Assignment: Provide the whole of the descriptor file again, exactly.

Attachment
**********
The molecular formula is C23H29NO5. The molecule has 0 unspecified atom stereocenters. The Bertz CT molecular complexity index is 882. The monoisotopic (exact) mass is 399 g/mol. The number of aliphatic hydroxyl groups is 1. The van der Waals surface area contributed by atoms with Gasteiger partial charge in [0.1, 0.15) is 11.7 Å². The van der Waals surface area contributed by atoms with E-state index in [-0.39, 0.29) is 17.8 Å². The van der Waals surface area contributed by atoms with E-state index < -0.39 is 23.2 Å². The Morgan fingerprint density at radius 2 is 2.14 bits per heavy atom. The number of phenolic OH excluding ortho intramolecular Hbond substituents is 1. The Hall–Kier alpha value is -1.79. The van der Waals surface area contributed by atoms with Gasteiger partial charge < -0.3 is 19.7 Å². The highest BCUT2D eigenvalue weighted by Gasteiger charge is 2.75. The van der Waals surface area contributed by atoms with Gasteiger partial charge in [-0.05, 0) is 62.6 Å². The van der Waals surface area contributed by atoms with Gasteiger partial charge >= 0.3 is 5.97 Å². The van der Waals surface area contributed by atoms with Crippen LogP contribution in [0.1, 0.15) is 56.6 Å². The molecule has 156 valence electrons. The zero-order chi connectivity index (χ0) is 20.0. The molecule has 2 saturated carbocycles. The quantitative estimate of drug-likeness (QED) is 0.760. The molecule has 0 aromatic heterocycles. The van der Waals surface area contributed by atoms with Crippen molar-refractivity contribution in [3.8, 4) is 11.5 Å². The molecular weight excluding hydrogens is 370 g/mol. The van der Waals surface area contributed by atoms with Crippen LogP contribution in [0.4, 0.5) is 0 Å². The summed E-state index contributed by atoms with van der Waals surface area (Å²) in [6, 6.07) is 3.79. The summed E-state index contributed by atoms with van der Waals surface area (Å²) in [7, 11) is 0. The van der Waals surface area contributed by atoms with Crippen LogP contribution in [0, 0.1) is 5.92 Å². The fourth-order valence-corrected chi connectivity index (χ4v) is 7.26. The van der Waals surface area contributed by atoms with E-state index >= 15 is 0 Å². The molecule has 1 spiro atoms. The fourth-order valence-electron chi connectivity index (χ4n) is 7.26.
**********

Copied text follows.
The molecular formula is C23H29NO5. The molecule has 0 unspecified atom stereocenters. The Bertz CT molecular complexity index is 882. The monoisotopic (exact) mass is 399 g/mol. The number of aliphatic hydroxyl groups is 1. The van der Waals surface area contributed by atoms with Gasteiger partial charge in [0.1, 0.15) is 11.7 Å². The van der Waals surface area contributed by atoms with E-state index in [-0.39, 0.29) is 17.8 Å². The van der Waals surface area contributed by atoms with E-state index < -0.39 is 23.2 Å². The Morgan fingerprint density at radius 2 is 2.14 bits per heavy atom. The number of phenolic OH excluding ortho intramolecular Hbond substituents is 1. The Hall–Kier alpha value is -1.79. The van der Waals surface area contributed by atoms with Gasteiger partial charge < -0.3 is 19.7 Å². The highest BCUT2D eigenvalue weighted by Gasteiger charge is 2.75. The van der Waals surface area contributed by atoms with Gasteiger partial charge in [-0.05, 0) is 62.6 Å². The van der Waals surface area contributed by atoms with Gasteiger partial charge >= 0.3 is 5.97 Å². The van der Waals surface area contributed by atoms with Crippen LogP contribution in [0.1, 0.15) is 56.6 Å². The molecule has 156 valence electrons. The zero-order chi connectivity index (χ0) is 20.0. The molecule has 2 saturated carbocycles. The quantitative estimate of drug-likeness (QED) is 0.760. The molecule has 0 aromatic heterocycles. The van der Waals surface area contributed by atoms with Crippen molar-refractivity contribution in [3.8, 4) is 11.5 Å². The molecular weight excluding hydrogens is 370 g/mol. The van der Waals surface area contributed by atoms with Crippen LogP contribution in [0.4, 0.5) is 0 Å². The summed E-state index contributed by atoms with van der Waals surface area (Å²) in [6, 6.07) is 3.79. The summed E-state index contributed by atoms with van der Waals surface area (Å²) in [7, 11) is 0. The van der Waals surface area contributed by atoms with Crippen LogP contribution in [0, 0.1) is 5.92 Å². The fourth-order valence-corrected chi connectivity index (χ4v) is 7.26. The van der Waals surface area contributed by atoms with E-state index >= 15 is 0 Å². The molecule has 1 spiro atoms. The fourth-order valence-electron chi connectivity index (χ4n) is 7.26.